The Unemployable Ones

Derek Skaletsky
6 min readSep 19, 2015

As the famous Apple Think Different campaign said:

“Here’s to the crazy ones. The misfits. The rebels. The troublemakers. The round pegs in a square hole. The ones who see things differently.”

I’d like to add to this list — The Unemployable Ones.

This post was triggered by the inevitable breakup between ESPN and Bill Simmons — which has created quite the stir:

For anyone who followed Bill since his days as a lonely (and amazing) Boston sports blogger, it was very clear to see that Bill was different. He had a new voice — a different perspective and a style unlike anything else that was being produced by the mainstream sports media of the time. He would swear; mix sports with obscure pop references; and be openly critical of anything (and anyone).

Of course, he was able to broadcast this perspective to the world because he published it all on an independent blog. He didn’t have an editor. He didn’t have a boss. He didn’t have shareholders. He was free to let his voice emerge without constraint. And this freedom was the reason for his success.

So, when he officially joined ESPN, it was clear that it was going to be a rocky road for both parties. Because it was clear to see that Bill, his voice, his perspective, style & talent — everything that made him successful — also made him part of a unique and complicated category of people — like David Letterman, Howard Stern, Steve Jobs, and many, many others before him.

And with his official breakup with ESPN, Bill officially joined the ranks of — The Unemployables.

The Work, not the Job

The Unemployables are a specific class people. They are highly talented people that find it very difficult to exist as a part of an established system. They earn their title because they are people that have a hard time keeping a job. They get fired — a lot. Not because they’re incompetent. Not because they’re lazy. Not because they aren’t talented. In fact, quite the opposite.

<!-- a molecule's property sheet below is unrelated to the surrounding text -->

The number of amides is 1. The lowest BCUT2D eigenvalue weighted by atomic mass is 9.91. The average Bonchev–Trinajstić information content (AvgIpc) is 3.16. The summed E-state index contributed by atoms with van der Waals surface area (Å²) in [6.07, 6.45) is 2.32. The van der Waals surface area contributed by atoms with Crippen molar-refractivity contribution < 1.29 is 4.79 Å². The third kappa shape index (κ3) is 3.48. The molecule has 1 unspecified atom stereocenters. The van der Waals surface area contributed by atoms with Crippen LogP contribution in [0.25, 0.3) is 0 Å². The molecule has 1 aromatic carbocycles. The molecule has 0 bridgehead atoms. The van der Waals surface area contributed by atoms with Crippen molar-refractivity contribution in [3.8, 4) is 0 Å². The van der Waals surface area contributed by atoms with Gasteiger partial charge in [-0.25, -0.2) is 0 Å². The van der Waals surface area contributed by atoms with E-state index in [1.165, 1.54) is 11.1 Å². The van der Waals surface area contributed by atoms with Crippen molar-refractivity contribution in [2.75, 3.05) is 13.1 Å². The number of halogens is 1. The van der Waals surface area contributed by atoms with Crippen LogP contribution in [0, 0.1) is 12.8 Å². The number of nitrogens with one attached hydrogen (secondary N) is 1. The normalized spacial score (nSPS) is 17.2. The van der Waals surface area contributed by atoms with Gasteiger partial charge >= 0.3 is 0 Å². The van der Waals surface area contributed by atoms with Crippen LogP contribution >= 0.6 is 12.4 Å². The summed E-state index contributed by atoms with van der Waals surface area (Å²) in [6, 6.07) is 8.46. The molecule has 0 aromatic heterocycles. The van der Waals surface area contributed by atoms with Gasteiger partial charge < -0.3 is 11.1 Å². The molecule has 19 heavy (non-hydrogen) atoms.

On the surface the Unemployables are unemployable because they are disruptive, stubborn, relentless, unprofessional, difficult…”just impossible” to work with.

And this is…almost always true. They can be complete pains-in-the-ass.

However, there is a big difference between someone who is unemployable (small “u”) and someone who is a member of the Unemployables (capital “U”). The big difference is this:

The Unemployables are inherently unemployable because they care much more about the WORK than they do about the JOB.

Huh?

For most people, “work” and “job” mean the same thing. They make no distinction and use the words interchangeably.

I go to work to do my job. My job is what I do for work.

Interchangeable.

But this is NOT the case for The Unemployables. For these people, the WORK is what matters above all else. The WORK is their art. The WORK is the output of their efforts. The WORK is what they create. And the quality of it, the impact of it, the creation of it — this is what matters.

The job? It’s just a way to monetize the work. The paycheck is nice, but certainly not what drives them. In many cases, they would do the work without any job attached to it (Bill Simmons is a great example — the work was something he did at night while working random jobs in Boston).

For the Unemployables, when the WORK is threatened, things get ugly.

Organizations (especially big businesses, like ESPN), however have other concerns beyond just the quality of the work. Profit for example. Liability. Regulation. Efficiency. Schedules. Traditions. Relationships. Politics. Team harmony. General apathy. Etc. All of these are forces that can (and often do) threaten the WORK.

And for The Unemployables, when the job becomes a threat for the WORK (instead of an enabler of the WORK), things start to fall apart. This is when defense mechanisms start to kick in. Different Unemployables react to this in different ways — some get angry and disruptive, some become reclusive and removed. But in all cases, the path for separation starts to form.

Tribe Builders

The other thing that separates Unemployables from others who are just a pain-in-the-ass (again, besides talent) is their ability to build a tribe. Very often, Unemployables are able to build a very loyal base of followers who will travel with them anywhere.